(Incidentally, the vast majority of shootings of children are perpetrated by men - not something that gets mentioned very often in the reporting)
These mothers did not agree to the firearm laws set by the people in power in their county.
But, practically, how can the law be changed when there is so much popular support for guns?
The NRA seem to be powerful lobbyists, but they also seem to represent the views of a significant number of voters.
"These mothers did not agree to the firearm laws set by the people in power in their county."
They live in a democracy, yes? Rather than tug at heartstrings of MNers on the other side of the world, this journalist should be campaigning for Americans to "stand with them as mothers in heartbreak".
Then they might have a chance of changing the laws that allow so many people to buy & carry firearms.
You call that heartless. I call it pragmatic.
If america wants to solve this, get gun control. Everyone there has a free vote.
I read this article last weekend. It's heartbreaking.
I have spoken with some seemingly intelligent and 'normal' Americans who would not want to give up their right to keep a gun. It was a cultural thing, a historical thing, a defence thing. It shocked, confused and terrified me 20 years ago. It still does.
Thanks Gary Younge, excellent article.
I really admire your work on this important issue and have been horrified by your radio 4 programmes on it. The poor children like Samuel (a homebody, shot in the street while walking an equally blameless friend home after an evening of family games and cocoa) who were at daily risk of being shot and whose deaths were unreported due to a racist society.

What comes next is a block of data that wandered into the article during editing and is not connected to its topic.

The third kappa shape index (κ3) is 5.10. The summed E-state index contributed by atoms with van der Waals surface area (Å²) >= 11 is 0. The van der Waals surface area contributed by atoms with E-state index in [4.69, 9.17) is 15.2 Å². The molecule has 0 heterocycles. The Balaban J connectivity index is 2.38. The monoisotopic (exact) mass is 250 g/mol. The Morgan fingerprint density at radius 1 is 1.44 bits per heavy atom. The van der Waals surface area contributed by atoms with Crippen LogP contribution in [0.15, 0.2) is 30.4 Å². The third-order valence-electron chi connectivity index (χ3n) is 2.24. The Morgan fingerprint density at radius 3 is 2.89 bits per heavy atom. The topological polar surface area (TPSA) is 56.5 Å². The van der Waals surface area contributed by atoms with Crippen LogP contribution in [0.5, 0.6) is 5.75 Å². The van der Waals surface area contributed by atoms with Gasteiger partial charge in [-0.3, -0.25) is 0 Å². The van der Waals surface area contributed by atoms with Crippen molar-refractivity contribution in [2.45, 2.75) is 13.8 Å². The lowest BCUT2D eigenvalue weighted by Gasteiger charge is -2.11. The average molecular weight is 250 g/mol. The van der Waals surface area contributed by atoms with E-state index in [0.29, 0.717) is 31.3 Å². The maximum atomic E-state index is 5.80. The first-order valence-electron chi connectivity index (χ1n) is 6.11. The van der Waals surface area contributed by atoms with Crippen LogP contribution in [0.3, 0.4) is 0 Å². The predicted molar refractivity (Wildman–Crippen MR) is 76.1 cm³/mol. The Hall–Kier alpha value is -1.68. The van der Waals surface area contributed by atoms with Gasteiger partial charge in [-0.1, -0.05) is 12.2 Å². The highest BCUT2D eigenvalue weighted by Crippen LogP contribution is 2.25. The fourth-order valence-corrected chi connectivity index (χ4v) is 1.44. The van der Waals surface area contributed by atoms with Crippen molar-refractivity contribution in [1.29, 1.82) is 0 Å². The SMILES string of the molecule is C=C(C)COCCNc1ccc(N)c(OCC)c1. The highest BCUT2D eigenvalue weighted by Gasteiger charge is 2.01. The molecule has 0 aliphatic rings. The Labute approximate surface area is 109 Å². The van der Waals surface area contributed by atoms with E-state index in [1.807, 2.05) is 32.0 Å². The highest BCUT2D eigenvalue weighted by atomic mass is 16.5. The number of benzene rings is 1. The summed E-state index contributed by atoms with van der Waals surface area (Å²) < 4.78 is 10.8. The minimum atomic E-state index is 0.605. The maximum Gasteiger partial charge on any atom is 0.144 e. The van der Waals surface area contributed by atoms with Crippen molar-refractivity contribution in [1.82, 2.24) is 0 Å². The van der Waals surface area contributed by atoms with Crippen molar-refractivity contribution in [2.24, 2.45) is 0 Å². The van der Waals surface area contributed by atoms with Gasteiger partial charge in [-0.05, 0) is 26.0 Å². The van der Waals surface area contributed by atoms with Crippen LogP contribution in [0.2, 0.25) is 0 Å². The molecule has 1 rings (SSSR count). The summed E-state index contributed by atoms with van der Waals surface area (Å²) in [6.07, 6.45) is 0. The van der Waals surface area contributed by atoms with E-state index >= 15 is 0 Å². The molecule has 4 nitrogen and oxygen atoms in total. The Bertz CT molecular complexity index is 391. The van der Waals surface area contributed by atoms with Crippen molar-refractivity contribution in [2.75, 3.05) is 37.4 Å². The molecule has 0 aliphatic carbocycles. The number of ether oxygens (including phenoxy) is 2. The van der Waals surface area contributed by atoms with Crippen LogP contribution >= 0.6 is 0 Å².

Shame on America.
When nothing changed after Sandy Hook, that was the end of it. Once you've decided that small children being murdered in their classroom is an acceptable price to pay for 'freedom', then the debate is over.
I actually do feel as if I understand the American attitude to guns. I know as well that for every supporter of the current legal situation, Europeans wringing their hands over it achieves precisely nothing. (Not including Gary Younge in this as he's living there).
I listened to this on the radio too. It was all terribly sad, and infuriating too.
It's hard for Europeans to understand. It's frankly quite alien everyone having a gun.
I really felt for all the children and young people you profiled.
I heard the radio 4 programmne and have now flight the e versionof the book. It's interesting and very very sad in places. Lots of the book is alien to me, the opinions on guns, the talk about racial segregation, the description of the school system. I can'tpretend to understand.
I must read this, we didn't have gun laws like the US but they were more obtainable than now.